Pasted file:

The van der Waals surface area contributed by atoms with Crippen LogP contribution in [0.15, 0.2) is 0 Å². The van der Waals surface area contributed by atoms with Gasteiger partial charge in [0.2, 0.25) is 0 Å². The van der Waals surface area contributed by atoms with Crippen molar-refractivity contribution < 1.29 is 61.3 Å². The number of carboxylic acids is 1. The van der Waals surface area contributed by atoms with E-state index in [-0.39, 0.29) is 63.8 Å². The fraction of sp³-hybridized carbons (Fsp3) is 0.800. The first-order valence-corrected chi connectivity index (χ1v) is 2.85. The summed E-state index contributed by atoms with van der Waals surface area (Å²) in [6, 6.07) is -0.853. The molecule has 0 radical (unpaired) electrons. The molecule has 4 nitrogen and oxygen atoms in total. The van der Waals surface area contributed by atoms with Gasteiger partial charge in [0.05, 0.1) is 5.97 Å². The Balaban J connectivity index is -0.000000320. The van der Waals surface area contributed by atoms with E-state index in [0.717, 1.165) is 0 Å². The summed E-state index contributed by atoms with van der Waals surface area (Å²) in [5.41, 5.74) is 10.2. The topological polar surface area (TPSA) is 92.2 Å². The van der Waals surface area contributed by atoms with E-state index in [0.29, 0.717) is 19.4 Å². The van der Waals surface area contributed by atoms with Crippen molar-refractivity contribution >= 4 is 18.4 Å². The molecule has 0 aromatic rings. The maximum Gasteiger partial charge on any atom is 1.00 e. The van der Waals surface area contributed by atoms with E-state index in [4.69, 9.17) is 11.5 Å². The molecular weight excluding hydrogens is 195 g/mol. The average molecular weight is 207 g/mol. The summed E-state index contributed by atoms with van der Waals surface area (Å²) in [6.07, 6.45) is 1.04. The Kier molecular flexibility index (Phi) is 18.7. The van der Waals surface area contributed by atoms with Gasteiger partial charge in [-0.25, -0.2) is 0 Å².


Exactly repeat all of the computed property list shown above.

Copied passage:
The van der Waals surface area contributed by atoms with Crippen LogP contribution in [0.15, 0.2) is 0 Å². The van der Waals surface area contributed by atoms with Gasteiger partial charge in [0.2, 0.25) is 0 Å². The van der Waals surface area contributed by atoms with Crippen molar-refractivity contribution < 1.29 is 61.3 Å². The number of carboxylic acids is 1. The van der Waals surface area contributed by atoms with E-state index in [-0.39, 0.29) is 63.8 Å². The fraction of sp³-hybridized carbons (Fsp3) is 0.800. The first-order valence-corrected chi connectivity index (χ1v) is 2.85. The summed E-state index contributed by atoms with van der Waals surface area (Å²) in [6, 6.07) is -0.853. The molecule has 0 radical (unpaired) electrons. The molecule has 4 nitrogen and oxygen atoms in total. The van der Waals surface area contributed by atoms with Gasteiger partial charge in [0.05, 0.1) is 5.97 Å². The Balaban J connectivity index is -0.000000320. The van der Waals surface area contributed by atoms with E-state index in [0.717, 1.165) is 0 Å². The summed E-state index contributed by atoms with van der Waals surface area (Å²) in [5.41, 5.74) is 10.2. The topological polar surface area (TPSA) is 92.2 Å². The van der Waals surface area contributed by atoms with E-state index in [0.29, 0.717) is 19.4 Å². The van der Waals surface area contributed by atoms with Crippen molar-refractivity contribution >= 4 is 18.4 Å². The molecule has 0 aromatic rings. The maximum Gasteiger partial charge on any atom is 1.00 e. The van der Waals surface area contributed by atoms with E-state index in [4.69, 9.17) is 11.5 Å². The molecular weight excluding hydrogens is 195 g/mol. The average molecular weight is 207 g/mol. The summed E-state index contributed by atoms with van der Waals surface area (Å²) in [6.07, 6.45) is 1.04. The Kier molecular flexibility index (Phi) is 18.7. The van der Waals surface area contributed by atoms with Gasteiger partial charge in [-0.25, -0.2) is 0 Å².